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- Wednesday, May 22, 2013 - From Print Edition


LAHORE: Johnson & Johnson Pakistan (Pvt) Limited has decided to wrap up its operations in Pakistan, according to industry sources. However, the company has refused to comment on the issue as yet.


The American pharmaceutical giant listed on the New York Stock Exchange is the fifth pharmaceutical multinational to decide to end the operations of its subsidiary in Pakistan in the past few years.


A pharmaceutical company executive described the move as “a real challenge for the new PML-N government.”


Other pharmaceuticals multinationals who have ended their operations in Pakistan include Bristol-Myers Squibb, Merck Sharp & Dohme Limited (MSD), Searle Pharmaceuticals, and Organon.


The reason is Pakistan’s poor economic conditions and absence of a functional regulatory setup.


The pharmaceutical company executive, who requested anonymity, said the closures would be a particular challenge for Nawaz Sharif. His Pakistan Muslim League (N) projects itself as an “industry friendly” party which seeks to attract foreign investors in different sectors of Pakistani industry.


According to industry sources, Johnson & Johnson is looking to sell Janssen, its pharmaceutical business, in Pakistan.


This includes all Janssen brands being produced at its manufacturing facility in Karachi’s Korangi industrial area.


In the opinion of the executive, Janssen is quitting because “with a limited portfolio they are finding it increasingly difficult to sustain local manufacturing operations in the face of stifling pricing controls and an adverse regulatory environment.”


Johnson & Johnson has already invited bids, and the process for disposing of the medicine segment has been initiated, with four or five interested parties taking part in the process, the sources said.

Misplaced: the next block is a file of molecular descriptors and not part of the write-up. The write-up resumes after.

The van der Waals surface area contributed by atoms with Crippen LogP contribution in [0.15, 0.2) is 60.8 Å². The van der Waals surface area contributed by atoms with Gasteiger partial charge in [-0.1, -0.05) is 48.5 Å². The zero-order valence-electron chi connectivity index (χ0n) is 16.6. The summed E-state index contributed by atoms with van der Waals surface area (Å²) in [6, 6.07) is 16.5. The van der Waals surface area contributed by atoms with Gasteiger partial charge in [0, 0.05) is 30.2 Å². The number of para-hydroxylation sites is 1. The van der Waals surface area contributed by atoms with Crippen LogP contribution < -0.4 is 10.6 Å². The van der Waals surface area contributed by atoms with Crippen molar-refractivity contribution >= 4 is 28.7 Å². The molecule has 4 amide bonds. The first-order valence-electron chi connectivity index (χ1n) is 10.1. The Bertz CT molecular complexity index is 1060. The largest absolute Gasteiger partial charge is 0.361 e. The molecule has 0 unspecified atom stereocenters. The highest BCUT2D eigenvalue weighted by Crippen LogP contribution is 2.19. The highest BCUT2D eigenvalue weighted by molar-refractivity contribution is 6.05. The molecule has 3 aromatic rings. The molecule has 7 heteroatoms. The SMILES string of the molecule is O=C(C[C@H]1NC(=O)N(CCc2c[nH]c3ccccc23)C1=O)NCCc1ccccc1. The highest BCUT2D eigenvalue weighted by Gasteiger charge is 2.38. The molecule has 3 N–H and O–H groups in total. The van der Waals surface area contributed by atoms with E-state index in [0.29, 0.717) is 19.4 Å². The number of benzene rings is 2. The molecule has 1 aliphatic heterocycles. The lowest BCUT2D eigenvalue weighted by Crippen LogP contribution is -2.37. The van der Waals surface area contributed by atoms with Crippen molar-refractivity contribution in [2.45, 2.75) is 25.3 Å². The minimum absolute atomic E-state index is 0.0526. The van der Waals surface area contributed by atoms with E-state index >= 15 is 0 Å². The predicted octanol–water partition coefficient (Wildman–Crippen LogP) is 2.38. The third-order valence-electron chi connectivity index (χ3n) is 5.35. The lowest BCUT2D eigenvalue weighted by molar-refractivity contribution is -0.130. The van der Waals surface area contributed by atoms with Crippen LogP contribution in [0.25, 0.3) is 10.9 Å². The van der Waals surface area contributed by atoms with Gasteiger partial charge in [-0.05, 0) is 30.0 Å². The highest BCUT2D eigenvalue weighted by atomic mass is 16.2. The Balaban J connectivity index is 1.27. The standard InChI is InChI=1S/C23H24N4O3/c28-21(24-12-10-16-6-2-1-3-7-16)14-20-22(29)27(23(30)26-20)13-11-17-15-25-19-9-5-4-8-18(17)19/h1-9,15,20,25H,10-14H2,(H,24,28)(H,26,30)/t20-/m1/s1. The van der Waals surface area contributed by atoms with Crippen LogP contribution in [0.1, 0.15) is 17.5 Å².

Its main pharmaceutical products in Pakistan are gastro-intestinal (Motilium and Imodium), cough syrups (Benadryl) and anti-fungals (Daktarin and Gyno-Daktarin).


The company’s area of business also includes fast-moving consumer goods (FMCG) and medical devices and diagnostics.


The source also said since the disposal of Johnson & Johnson’s pharmaceutical segment will be treated as local assets sale, the company will retain its legal entity in Pakistan and continue with its FMCG and medical devices and diagnostics business.


During the company’s fiscal year ended January 1, 2012, its subsidiaries operated 139 manufacturing facilities worldwide.


Johnson & Johnson’s FMCG, medical devices (including sutures) and diagnostics products are all manufactured overseas, and therefore eits role in Pakistan will in future be limited to that of a distributor. Johnson & Johnson, a global holding company, is engaged in research and development and manufacturing of a range of products in the healthcare field.


It operates in three segments: consumer, pharmaceutical and medical devices, and diagnostics.


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